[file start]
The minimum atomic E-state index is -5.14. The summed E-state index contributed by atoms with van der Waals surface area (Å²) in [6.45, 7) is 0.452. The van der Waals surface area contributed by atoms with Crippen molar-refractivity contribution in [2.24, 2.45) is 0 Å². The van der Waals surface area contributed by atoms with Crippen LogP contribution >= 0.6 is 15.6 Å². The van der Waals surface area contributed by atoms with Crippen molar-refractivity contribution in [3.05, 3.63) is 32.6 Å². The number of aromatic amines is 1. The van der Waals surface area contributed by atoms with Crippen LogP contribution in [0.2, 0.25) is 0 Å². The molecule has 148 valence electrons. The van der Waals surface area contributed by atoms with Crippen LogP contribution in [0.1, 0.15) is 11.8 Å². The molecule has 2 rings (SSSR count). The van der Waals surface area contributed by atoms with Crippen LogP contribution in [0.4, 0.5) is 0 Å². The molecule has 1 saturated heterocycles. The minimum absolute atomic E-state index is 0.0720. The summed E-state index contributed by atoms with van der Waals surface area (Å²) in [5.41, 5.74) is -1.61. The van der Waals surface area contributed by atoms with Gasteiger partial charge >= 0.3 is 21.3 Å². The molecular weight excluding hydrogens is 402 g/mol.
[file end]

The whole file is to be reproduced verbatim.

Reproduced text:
The minimum atomic E-state index is -5.14. The summed E-state index contributed by atoms with van der Waals surface area (Å²) in [6.45, 7) is 0.452. The van der Waals surface area contributed by atoms with Crippen molar-refractivity contribution in [2.24, 2.45) is 0 Å². The van der Waals surface area contributed by atoms with Crippen LogP contribution >= 0.6 is 15.6 Å². The van der Waals surface area contributed by atoms with Crippen molar-refractivity contribution in [3.05, 3.63) is 32.6 Å². The number of aromatic amines is 1. The van der Waals surface area contributed by atoms with Crippen LogP contribution in [0.2, 0.25) is 0 Å². The molecule has 148 valence electrons. The van der Waals surface area contributed by atoms with Crippen LogP contribution in [0.1, 0.15) is 11.8 Å². The molecule has 2 rings (SSSR count). The van der Waals surface area contributed by atoms with Crippen LogP contribution in [0.4, 0.5) is 0 Å². The molecule has 1 saturated heterocycles. The minimum absolute atomic E-state index is 0.0720. The summed E-state index contributed by atoms with van der Waals surface area (Å²) in [5.41, 5.74) is -1.61. The van der Waals surface area contributed by atoms with Gasteiger partial charge >= 0.3 is 21.3 Å². The molecular weight excluding hydrogens is 402 g/mol.